Nothing can be more unsettling than to have the check engine light suddenly blare at you from your dash board. In an older car, it is likely an oil problem and that means pull over and check the oil at the nearest safe pull out.
In a more modern car, say 2 or 3 years old, it can be anything. There are some places like the Oil Stop in Eureka, that will plug into your car for free to see what the code says to better identify the problem. Sometimes it can be as simple as a loose gas cap.
If you don't happen to be near a place with a code reader and have checked the oil and it seems fine and didn't notice any broken or missing belts or steaming hoses, there is a simple check you can do to help ease your mind.
Take the negative terminal off of your battery. Wait for about 10 minutes and re attach it.
This should clear the car's computer and when you re start the car, if the light doesn't come back on, you're probably ok.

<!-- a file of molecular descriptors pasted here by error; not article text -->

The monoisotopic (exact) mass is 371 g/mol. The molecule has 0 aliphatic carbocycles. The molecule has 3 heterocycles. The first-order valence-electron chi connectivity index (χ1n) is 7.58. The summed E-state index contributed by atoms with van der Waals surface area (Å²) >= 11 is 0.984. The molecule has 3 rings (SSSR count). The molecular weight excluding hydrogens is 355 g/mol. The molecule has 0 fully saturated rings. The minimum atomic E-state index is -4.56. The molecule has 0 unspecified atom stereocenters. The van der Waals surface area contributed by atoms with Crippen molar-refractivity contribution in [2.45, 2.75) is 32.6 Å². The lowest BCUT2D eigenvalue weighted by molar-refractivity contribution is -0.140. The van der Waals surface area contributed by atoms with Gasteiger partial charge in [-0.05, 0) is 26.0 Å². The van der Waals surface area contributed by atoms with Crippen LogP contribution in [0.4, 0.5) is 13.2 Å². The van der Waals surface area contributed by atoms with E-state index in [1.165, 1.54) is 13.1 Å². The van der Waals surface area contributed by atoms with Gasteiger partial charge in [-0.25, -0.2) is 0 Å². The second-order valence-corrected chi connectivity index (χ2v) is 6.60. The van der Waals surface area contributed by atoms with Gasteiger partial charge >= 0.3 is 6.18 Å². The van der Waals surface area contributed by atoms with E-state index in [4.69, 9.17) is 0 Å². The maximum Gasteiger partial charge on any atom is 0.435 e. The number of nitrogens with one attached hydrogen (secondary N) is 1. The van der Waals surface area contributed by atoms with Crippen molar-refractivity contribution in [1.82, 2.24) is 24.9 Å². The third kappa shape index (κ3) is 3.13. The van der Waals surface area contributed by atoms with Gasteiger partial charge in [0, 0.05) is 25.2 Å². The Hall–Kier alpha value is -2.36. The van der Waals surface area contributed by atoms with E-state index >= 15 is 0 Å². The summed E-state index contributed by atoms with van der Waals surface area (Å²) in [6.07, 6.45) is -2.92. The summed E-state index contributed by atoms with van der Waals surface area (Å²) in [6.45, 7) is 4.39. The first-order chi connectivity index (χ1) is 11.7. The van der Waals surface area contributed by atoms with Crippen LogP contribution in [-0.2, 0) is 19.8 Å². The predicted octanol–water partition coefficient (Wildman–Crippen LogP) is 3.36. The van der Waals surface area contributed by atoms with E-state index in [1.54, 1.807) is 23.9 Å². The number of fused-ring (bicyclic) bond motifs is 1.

A friend of mine is an ASE certified mechanic and Mazda tech. He says there are false codes that trigger a dash light, all the time.
He wasn't the one that turned me on to this information. That was my nephew that just got married. He used to work for one of the big auto rental companies and said they would do this on the lot when they had a check engine light.
My mechanic friend didn't think it was a bad idea as the same thing would happen if you had a dead battery and had to change it. He felt like it was a safe way to check for false check engine light codes.
Basically, if the light doesn't come back on, there is probably no problem.
It is still recommended to bring this up next time you take your car in for service.
I have a 2007 Kia and have had 3 different incidents that set off the check engine light. Only one of those turned out to be an actual problem.